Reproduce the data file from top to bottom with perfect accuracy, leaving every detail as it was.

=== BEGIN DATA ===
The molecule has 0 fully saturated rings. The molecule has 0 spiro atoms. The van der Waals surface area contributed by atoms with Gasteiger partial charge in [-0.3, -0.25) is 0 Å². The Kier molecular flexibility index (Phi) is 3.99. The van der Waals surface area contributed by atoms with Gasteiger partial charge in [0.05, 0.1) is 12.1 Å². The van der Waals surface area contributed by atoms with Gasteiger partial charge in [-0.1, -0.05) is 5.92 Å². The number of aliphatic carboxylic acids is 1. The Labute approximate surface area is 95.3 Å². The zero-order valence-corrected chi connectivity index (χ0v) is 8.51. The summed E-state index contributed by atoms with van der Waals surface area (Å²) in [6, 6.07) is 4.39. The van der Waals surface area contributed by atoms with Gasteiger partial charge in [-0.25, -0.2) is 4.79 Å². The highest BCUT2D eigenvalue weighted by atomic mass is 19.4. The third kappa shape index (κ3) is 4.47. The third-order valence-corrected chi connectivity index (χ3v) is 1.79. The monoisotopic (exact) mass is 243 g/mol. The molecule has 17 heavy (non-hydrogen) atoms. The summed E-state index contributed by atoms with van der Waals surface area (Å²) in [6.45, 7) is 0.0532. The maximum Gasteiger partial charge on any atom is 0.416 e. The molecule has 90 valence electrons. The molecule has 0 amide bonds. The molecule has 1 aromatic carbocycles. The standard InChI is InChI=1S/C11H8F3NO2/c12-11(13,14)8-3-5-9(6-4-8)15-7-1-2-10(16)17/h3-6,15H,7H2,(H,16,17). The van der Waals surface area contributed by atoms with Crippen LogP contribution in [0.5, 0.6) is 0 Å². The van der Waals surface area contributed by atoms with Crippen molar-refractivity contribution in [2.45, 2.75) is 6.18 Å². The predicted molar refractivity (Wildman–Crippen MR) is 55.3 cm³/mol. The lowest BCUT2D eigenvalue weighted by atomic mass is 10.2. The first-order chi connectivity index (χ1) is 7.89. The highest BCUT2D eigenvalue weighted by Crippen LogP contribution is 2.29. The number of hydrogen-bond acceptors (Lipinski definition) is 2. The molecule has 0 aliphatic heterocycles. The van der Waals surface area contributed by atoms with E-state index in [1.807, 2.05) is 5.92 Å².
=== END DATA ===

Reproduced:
The molecule has 0 fully saturated rings. The molecule has 0 spiro atoms. The van der Waals surface area contributed by atoms with Gasteiger partial charge in [-0.3, -0.25) is 0 Å². The Kier molecular flexibility index (Phi) is 3.99. The van der Waals surface area contributed by atoms with Gasteiger partial charge in [0.05, 0.1) is 12.1 Å². The van der Waals surface area contributed by atoms with Gasteiger partial charge in [-0.1, -0.05) is 5.92 Å². The number of aliphatic carboxylic acids is 1. The Labute approximate surface area is 95.3 Å². The zero-order valence-corrected chi connectivity index (χ0v) is 8.51. The summed E-state index contributed by atoms with van der Waals surface area (Å²) in [6, 6.07) is 4.39. The van der Waals surface area contributed by atoms with Gasteiger partial charge in [-0.25, -0.2) is 4.79 Å². The highest BCUT2D eigenvalue weighted by atomic mass is 19.4. The third kappa shape index (κ3) is 4.47. The third-order valence-corrected chi connectivity index (χ3v) is 1.79. The monoisotopic (exact) mass is 243 g/mol. The molecule has 17 heavy (non-hydrogen) atoms. The summed E-state index contributed by atoms with van der Waals surface area (Å²) in [6.45, 7) is 0.0532. The maximum Gasteiger partial charge on any atom is 0.416 e. The molecule has 90 valence electrons. The molecule has 0 amide bonds. The molecule has 1 aromatic carbocycles. The standard InChI is InChI=1S/C11H8F3NO2/c12-11(13,14)8-3-5-9(6-4-8)15-7-1-2-10(16)17/h3-6,15H,7H2,(H,16,17). The van der Waals surface area contributed by atoms with Crippen LogP contribution in [0.5, 0.6) is 0 Å². The van der Waals surface area contributed by atoms with Crippen molar-refractivity contribution in [2.45, 2.75) is 6.18 Å². The predicted molar refractivity (Wildman–Crippen MR) is 55.3 cm³/mol. The lowest BCUT2D eigenvalue weighted by atomic mass is 10.2. The first-order chi connectivity index (χ1) is 7.89. The highest BCUT2D eigenvalue weighted by Crippen LogP contribution is 2.29. The number of hydrogen-bond acceptors (Lipinski definition) is 2. The molecule has 0 aliphatic heterocycles. The van der Waals surface area contributed by atoms with E-state index in [1.807, 2.05) is 5.92 Å².